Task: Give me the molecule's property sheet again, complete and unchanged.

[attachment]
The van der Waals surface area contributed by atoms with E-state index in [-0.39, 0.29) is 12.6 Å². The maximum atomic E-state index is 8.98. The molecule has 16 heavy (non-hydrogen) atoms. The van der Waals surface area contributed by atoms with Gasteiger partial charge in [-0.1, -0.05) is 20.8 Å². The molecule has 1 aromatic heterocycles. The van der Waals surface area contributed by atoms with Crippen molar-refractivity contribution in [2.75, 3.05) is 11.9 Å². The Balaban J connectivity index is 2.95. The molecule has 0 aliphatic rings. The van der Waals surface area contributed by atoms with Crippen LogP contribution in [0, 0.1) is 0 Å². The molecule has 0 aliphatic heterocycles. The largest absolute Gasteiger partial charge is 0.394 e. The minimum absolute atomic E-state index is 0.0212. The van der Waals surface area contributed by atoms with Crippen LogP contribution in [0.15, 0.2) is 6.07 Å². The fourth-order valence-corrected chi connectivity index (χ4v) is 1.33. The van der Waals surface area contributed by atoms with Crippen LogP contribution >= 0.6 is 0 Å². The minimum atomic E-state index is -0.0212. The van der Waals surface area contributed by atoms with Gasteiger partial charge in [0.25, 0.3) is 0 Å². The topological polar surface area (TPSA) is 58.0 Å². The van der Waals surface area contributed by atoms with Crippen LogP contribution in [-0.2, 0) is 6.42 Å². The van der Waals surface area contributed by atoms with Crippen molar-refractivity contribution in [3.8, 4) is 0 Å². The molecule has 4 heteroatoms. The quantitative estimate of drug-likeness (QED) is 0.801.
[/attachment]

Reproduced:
The van der Waals surface area contributed by atoms with E-state index in [-0.39, 0.29) is 12.6 Å². The maximum atomic E-state index is 8.98. The molecule has 16 heavy (non-hydrogen) atoms. The van der Waals surface area contributed by atoms with Gasteiger partial charge in [-0.1, -0.05) is 20.8 Å². The molecule has 1 aromatic heterocycles. The van der Waals surface area contributed by atoms with Crippen molar-refractivity contribution in [2.75, 3.05) is 11.9 Å². The Balaban J connectivity index is 2.95. The molecule has 0 aliphatic rings. The van der Waals surface area contributed by atoms with Crippen LogP contribution in [0, 0.1) is 0 Å². The molecule has 0 aliphatic heterocycles. The largest absolute Gasteiger partial charge is 0.394 e. The minimum absolute atomic E-state index is 0.0212. The van der Waals surface area contributed by atoms with Crippen LogP contribution in [0.15, 0.2) is 6.07 Å². The fourth-order valence-corrected chi connectivity index (χ4v) is 1.33. The van der Waals surface area contributed by atoms with Crippen LogP contribution >= 0.6 is 0 Å². The minimum atomic E-state index is -0.0212. The van der Waals surface area contributed by atoms with Gasteiger partial charge in [0.25, 0.3) is 0 Å². The topological polar surface area (TPSA) is 58.0 Å². The van der Waals surface area contributed by atoms with Crippen LogP contribution in [-0.2, 0) is 6.42 Å². The van der Waals surface area contributed by atoms with Crippen molar-refractivity contribution in [3.8, 4) is 0 Å². The molecule has 4 heteroatoms. The quantitative estimate of drug-likeness (QED) is 0.801.